Felix Rosenqvist of Chip Ganassi Racing delivered one of the most impressive drives of the 2019 NTT IndyCar Series season when he drove from 14th to fifth in the season-ending Firestone Grand Prix of Monterey on Sept. 22 at WeatherTech Raceway Laguna Seca.
The spirited drive in the No. 10 NTT DATA Honda was the result of being upset with the inference penalty in qualifying the day prior after he spun early in the first round. Per INDYCAR rules, Rosenqvist’s fastest two laps did not count, and he was not allowed to advance to the next round.
“If I didn’t get angry I think there was something wrong with me,” Roseqnvist later said. “We all go 100 percent into this with full hearts and when something like that happens …”
Rosenqvist was able to take a deep breath and say “that’s passed.”
Rosenqvist talked about the comeback performance he delivered at the Laguna Seca that allowed him to capture the Rookie of the Year title as Colton Herta of Harding Steinbrenner Racing won the 90-lap race.
“We were really far behind at one point, and I just tried to focus on the rookie championship,” he said. “I knew technically I could get sixth (and still win the rookie title), but I didn’t know (I had won it) until I finished the race, and I was kind of shocked about it.”
There were fears this would be a circuit where passes would be difficult to come by. Rosenqvist said finishing fifth under those circumstances was more gratifying that winning the rookie award.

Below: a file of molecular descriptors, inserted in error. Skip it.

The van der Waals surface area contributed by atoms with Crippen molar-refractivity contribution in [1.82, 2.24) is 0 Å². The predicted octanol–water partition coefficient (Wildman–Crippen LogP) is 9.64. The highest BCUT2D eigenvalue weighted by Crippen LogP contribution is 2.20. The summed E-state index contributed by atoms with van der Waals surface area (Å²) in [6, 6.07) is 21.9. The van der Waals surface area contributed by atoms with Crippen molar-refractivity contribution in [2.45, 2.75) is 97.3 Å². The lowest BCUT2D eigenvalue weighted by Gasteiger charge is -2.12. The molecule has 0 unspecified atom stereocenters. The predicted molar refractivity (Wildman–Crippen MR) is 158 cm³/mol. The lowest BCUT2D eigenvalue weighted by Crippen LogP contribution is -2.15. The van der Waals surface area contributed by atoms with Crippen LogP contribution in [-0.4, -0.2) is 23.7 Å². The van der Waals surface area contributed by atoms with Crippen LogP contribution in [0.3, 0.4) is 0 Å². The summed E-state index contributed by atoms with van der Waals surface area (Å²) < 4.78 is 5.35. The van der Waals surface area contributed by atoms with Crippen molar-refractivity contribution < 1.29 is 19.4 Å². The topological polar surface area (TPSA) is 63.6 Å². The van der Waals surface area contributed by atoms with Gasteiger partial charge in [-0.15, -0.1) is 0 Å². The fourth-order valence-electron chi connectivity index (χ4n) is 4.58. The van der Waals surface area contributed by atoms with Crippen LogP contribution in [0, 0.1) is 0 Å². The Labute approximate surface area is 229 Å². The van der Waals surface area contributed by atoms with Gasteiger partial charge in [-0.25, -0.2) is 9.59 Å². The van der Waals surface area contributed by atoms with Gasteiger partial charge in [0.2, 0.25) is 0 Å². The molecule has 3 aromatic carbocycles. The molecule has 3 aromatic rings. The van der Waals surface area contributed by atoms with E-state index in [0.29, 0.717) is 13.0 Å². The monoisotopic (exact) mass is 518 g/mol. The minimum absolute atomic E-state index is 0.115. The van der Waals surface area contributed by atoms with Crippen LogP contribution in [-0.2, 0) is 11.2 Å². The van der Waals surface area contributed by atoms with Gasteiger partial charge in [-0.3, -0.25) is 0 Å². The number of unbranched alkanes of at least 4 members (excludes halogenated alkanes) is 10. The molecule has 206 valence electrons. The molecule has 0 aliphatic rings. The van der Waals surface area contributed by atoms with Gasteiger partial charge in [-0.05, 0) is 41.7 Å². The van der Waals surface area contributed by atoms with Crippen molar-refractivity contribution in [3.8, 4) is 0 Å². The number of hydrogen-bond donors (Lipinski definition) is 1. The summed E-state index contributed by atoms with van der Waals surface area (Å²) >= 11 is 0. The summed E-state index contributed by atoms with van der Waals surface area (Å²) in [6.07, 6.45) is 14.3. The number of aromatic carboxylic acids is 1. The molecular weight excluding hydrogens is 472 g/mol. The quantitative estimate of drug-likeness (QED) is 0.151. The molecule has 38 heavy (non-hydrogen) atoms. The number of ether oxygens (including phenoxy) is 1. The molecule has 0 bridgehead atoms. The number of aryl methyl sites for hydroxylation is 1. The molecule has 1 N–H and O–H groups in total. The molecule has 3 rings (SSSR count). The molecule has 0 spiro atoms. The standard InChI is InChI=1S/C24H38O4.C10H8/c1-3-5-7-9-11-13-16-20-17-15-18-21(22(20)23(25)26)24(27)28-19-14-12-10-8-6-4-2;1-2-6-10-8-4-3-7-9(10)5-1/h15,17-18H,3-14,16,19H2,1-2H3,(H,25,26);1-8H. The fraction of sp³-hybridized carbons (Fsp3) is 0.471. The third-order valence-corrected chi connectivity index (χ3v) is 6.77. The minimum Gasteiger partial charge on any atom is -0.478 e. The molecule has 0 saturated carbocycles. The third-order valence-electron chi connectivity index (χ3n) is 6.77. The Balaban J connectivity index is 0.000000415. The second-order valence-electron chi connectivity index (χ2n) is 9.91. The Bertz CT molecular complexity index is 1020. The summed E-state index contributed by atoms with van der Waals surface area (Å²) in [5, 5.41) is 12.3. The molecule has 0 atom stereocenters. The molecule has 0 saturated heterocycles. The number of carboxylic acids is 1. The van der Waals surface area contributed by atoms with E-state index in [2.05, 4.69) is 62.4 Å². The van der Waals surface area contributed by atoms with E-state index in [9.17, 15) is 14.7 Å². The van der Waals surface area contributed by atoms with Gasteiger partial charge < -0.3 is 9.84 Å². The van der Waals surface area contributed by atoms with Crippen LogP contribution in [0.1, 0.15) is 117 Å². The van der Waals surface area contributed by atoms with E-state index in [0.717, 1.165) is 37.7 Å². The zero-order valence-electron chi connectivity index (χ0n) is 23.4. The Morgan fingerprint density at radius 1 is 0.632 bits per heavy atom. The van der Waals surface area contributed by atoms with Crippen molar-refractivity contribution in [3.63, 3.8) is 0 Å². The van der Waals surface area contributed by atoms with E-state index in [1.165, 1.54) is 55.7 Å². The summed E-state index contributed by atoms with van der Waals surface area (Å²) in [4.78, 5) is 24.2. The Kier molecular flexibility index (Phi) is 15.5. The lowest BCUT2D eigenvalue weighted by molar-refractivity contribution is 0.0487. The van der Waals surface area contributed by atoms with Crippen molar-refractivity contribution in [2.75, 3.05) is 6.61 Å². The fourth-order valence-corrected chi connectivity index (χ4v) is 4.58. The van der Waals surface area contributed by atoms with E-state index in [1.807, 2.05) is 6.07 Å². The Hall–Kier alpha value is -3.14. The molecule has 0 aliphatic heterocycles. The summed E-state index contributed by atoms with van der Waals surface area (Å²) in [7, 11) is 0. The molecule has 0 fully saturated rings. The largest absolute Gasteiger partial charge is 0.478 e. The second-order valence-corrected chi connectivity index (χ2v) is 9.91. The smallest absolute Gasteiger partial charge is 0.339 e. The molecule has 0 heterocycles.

“That’s probably best of the rest,” he said of finishing behind Herta, two Team Penske cars (driven by one-time series champions Will Power and Simon Pagenaud) and five-time NTT IndyCar Series champion Scott Dixon, also of Chip Ganassi Racing.
Rosenqvist had to measure his aggressiveness against taking care of the tires, which across the field a fair amount of degradation due to the road course's aging surface.
“It was an interesting race because there was a lot of (tire degradation), and we all knew that," Rosenqvist said. "It was not just being aggressive all the time. It was kind of pick your moment and then after that trying to save the tires, trying to save the fuel.
“You can feel every time you push through a corner properly, the next corner you’re just on high. It was really tricky managing that, but I think we did a really good job with it. We were really good on the red (tires), maybe a little bit worse on the blacks, at least compared to the Penske cars. They seemed to come back a bit at the end of the stint.”
Rosenqvist called it “a controlled drive.”
“As I said before, you kind of had to be sensible when you had to and aggressive when you had to, and it actually made a really interesting race,” he said. “I think everyone enjoyed that.”
We certainly did.